Researchers evaluate how ARS-developed grasses respond to damage from military tanks, soldiers, and equipment. (Photo courtesy of ARS.)
Maybe you know of a playground where there are some bare spots in the grass. The cause of this is wear and tear from many feet—maybe even yours. The same thing can happen at military bases. Huge, heavy vehicles like tanks can crush and mash plants.
Very strong pieces of steel linked together make up tank tracks. These tracks pull the tank forward by digging into the ground. The big rubber tires of other military vehicles give plants a beating, too. Scientists who know a lot about plants are trying to help the military’s range keepers.
The scientists, with the ARS in Logan, Utah, and with the U.S. Army, do experiments to find plants strong enough to survive all of the traffic. The scientists do the experiments at military bases to make sure these special plants can withstand the mashing, crushing, and shredding.
These “tank-tough” plants form tough roots that help keep the soil in place. Some roots grow down into the soil. Others spread out sideways. All of these roots help prevent erosion. Erosion is what happens when wind, rain or melting snow takes away soil from the top of the ground. That’s the best soil. When it’s gone, plants have a harder time growing in the soil that’s left. One type of plant being tested is called “RoadCrest” crested wheatgrass.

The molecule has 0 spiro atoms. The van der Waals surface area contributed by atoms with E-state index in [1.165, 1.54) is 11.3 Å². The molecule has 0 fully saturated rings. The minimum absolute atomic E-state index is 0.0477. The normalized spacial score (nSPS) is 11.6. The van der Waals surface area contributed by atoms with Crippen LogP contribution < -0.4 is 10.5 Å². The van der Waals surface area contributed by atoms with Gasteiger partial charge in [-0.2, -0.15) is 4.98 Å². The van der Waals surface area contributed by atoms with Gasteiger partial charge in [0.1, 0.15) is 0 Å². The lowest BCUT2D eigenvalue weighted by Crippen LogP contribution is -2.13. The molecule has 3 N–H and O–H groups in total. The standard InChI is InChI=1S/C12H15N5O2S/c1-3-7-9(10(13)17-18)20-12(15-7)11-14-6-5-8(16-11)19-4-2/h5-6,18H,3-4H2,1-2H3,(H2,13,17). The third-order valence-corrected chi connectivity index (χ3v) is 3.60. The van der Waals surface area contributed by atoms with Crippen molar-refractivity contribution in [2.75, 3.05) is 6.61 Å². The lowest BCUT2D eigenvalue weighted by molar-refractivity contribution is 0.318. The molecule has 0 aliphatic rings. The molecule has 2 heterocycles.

In their experiments, the scientists are mixing RoadCrest with seeds of plants like love-grass, slender wheatgrass and Indian ricegrass. If the experiment succeeds, the scientists will be able to give military range keepers a seed mix for repairing busy rangelands.
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